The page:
TRMM is a joint mission between NASA and the Japanese space agency JAXA.

###

Text credit: Hal Pierce and Steve Lang, SSAI/NASA GSFC

NASA’s Goddard Space Flight Center



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PUBLIC RELEASE DATE:

14-Nov-2013

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Contact: Rob Gutro
robert.j.gutro@nasa.gov
NASA/Goddard Space Flight Center



In addition to the fierce winds and powerful surge, Haiyan brought copious amounts of rainfall to the central Philippines along with Tropical Storm 30W and another tropical disturbance (90w), which all passed through the the central Philippines within in the past ten days. The combined rainfall from these tropical cyclones is shown in the TRMM-based, near-real time Multi-satellite Precipitation data (TMPA) analysis shown above during the period from November 2-12, 2013 (first image to the right). It shows that most of the island of Leyte had rainfall totals greater than 500mm (~19.7 inches, dark red) with a peak amount of over 685 mm (~27 inches, lighter purple) located over the southeast corner of the island.

Peak and average rainfall over the central Philippines (second image to the right) shows that despite being far less intense, Tropical Storm Thirty, which preceded Super Typhoon Haiyan by about three days, produced similar peak rain intensities (shown in red) and over a similar duration, but less average rainfall (shown in blue) than Haiyan.



The remnants of what was once Tropical Storm Thirty (30W) over the Philippines have made there way into the Bay of Bengal after dropping heavy rainfall over Indochina.

Tropical Depression 30W (Thirty) is now poised to bring rainfall to parts of India.

The image on the left shows a TRMM satellite view of rainfall with the newly energized tropical disturbance in the Bay of Bengal on November 13, 2013 at 10:15 UTC. TRMM’s Microwave Imager (TMI) and Precipitation Radar (PR) instruments found rain falling at a rate of over 81 mm/hr (~3.2 inches) in convective storms at 11.0N 85.2W near the center of the tropical disturbance. The image on the right shows a 3-D view of 30W using data from TRMM’s Precipitation Radar (PR) instrument. TRMM’s PR found that a few of the powerful convective storms near the center of the tropical depression were reaching heights of 15.5 km (~9.6 miles).

TRMM is a joint mission between NASA and the Japanese space agency JAXA.

###

Text credit: Hal Pierce and Steve Lang, SSAI/NASA GSFC

NASA’s Goddard Space Flight Center



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Source: http://www.eurekalert.org/pub_releases/2013-11/nsfc-lsu111413.php
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Today is apparently the day where Microsoft turns into Oprah: You get a copy of Killer Instinct on Xbox One! And you get a copy of Killer Instinct on Xbox One! And just like Oprah, Microsoft’s dispersal of said free game is seemingly at random. According to the official Xbox Twitter account, the …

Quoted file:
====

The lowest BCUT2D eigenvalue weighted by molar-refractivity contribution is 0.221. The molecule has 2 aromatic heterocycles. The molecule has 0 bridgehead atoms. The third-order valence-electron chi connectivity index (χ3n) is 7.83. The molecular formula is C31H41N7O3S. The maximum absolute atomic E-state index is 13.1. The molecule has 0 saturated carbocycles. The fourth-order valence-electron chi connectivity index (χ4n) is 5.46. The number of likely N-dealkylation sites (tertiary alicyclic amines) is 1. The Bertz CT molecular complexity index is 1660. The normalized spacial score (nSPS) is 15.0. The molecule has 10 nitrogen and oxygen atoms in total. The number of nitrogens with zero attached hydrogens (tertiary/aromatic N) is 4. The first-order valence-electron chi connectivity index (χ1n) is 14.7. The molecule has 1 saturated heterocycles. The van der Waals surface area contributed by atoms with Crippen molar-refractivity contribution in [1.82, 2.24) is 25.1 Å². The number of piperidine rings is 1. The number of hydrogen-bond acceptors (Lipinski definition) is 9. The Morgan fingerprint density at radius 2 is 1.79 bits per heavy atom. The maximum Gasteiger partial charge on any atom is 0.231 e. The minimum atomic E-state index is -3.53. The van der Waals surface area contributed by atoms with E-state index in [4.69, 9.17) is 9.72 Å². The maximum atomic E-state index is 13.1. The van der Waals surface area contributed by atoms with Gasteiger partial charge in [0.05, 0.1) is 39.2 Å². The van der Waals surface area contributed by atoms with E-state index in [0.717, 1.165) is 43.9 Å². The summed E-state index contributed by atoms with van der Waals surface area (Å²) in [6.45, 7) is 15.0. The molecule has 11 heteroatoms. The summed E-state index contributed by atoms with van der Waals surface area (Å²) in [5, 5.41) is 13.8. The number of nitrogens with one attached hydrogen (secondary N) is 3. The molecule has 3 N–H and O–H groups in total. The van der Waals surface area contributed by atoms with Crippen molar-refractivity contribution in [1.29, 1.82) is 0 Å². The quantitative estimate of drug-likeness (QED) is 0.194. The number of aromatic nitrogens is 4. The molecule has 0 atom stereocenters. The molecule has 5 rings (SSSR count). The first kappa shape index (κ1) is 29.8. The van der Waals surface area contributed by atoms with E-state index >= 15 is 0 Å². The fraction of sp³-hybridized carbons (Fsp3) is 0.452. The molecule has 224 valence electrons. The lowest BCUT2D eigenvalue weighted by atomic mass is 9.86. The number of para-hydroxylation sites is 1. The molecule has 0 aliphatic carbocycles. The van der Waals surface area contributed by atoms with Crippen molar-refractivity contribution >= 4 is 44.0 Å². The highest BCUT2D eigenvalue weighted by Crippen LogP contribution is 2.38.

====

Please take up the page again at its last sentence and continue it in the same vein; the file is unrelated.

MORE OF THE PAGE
Source: http://feeds.engadget.com/~r/weblogsinc/engadget/~3/qqx6TUS-xZo/
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PUBLIC RELEASE DATE:

8-Nov-2013

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Contact: Talia S. Ogliore
togliore@hawaii.edu
808-956-4531
University of Hawaii at Manoa


New charged charmonium-like states observed at BESIII


An international team of high-energy physicists says the discovery of an electrically charged subatomic particle called Zc(4020) is a sign that they have begun to unveil a whole new family of four-quark objects.

The Beijing Spectrometer (BESIII) collaboration, which includes scientists from the University of Hawaii at Manoa, previously announced the discovery of a mysterious four-quark particle called Zc(3900) in April 2013.

“While quarks have long been known to bind together in groups of twos or threes, these new results seem to be quickly opening the door to a previously elusive type of four-quark matter,” said Frederick Harris, a professor of physics and astronomy at UH M?noa, and a spokesman for the BESIII experiment. “The unique data sample collected by the BESIII collaboration has continued to yield a stream of clues about the nature of multi-quark objects.”

The recent breakthroughs by the BESIII collaboration have come about through a dedicated study of the byproducts of the anomalous Y(4260) particle.

Using the Beijing Electron Positron Collider (BEPCII) in China, scientists tuned the energy at which electrons and positrons annihilate matter to 4260 MeV, which corresponds to the mass of the Y(4260) particle. The BESIII Collaboration used this method to directly produce and collect large samples of the particle’s byproducts, or decays.